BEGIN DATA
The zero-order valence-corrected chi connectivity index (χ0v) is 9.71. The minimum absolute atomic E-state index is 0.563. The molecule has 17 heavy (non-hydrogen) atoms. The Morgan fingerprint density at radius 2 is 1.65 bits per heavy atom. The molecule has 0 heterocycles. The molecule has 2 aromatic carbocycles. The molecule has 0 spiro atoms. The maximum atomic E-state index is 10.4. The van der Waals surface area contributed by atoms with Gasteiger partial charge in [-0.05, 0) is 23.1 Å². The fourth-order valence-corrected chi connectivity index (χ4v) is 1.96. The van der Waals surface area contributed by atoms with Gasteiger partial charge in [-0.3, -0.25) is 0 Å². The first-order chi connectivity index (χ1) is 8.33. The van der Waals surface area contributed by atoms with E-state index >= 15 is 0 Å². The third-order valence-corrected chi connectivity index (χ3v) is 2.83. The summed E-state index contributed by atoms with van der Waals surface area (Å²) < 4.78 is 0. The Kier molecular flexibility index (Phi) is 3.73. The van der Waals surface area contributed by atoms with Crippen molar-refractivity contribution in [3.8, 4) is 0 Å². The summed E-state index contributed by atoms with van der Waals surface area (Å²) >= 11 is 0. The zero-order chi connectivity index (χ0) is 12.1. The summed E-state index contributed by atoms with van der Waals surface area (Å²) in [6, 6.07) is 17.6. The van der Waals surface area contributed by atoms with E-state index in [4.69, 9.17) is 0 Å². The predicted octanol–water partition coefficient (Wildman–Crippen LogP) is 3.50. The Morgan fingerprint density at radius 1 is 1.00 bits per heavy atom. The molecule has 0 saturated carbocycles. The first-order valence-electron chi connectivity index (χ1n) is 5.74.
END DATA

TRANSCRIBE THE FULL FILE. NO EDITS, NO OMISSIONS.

The zero-order valence-corrected chi connectivity index (χ0v) is 9.71. The minimum absolute atomic E-state index is 0.563. The molecule has 17 heavy (non-hydrogen) atoms. The Morgan fingerprint density at radius 2 is 1.65 bits per heavy atom. The molecule has 0 heterocycles. The molecule has 2 aromatic carbocycles. The molecule has 0 spiro atoms. The maximum atomic E-state index is 10.4. The van der Waals surface area contributed by atoms with Gasteiger partial charge in [-0.05, 0) is 23.1 Å². The fourth-order valence-corrected chi connectivity index (χ4v) is 1.96. The van der Waals surface area contributed by atoms with Gasteiger partial charge in [-0.3, -0.25) is 0 Å². The first-order chi connectivity index (χ1) is 8.33. The van der Waals surface area contributed by atoms with E-state index >= 15 is 0 Å². The third-order valence-corrected chi connectivity index (χ3v) is 2.83. The summed E-state index contributed by atoms with van der Waals surface area (Å²) < 4.78 is 0. The Kier molecular flexibility index (Phi) is 3.73. The van der Waals surface area contributed by atoms with Crippen molar-refractivity contribution in [3.8, 4) is 0 Å². The summed E-state index contributed by atoms with van der Waals surface area (Å²) >= 11 is 0. The zero-order chi connectivity index (χ0) is 12.1. The summed E-state index contributed by atoms with van der Waals surface area (Å²) in [6, 6.07) is 17.6. The van der Waals surface area contributed by atoms with E-state index in [4.69, 9.17) is 0 Å². The predicted octanol–water partition coefficient (Wildman–Crippen LogP) is 3.50. The Morgan fingerprint density at radius 1 is 1.00 bits per heavy atom. The molecule has 0 saturated carbocycles. The first-order valence-electron chi connectivity index (χ1n) is 5.74.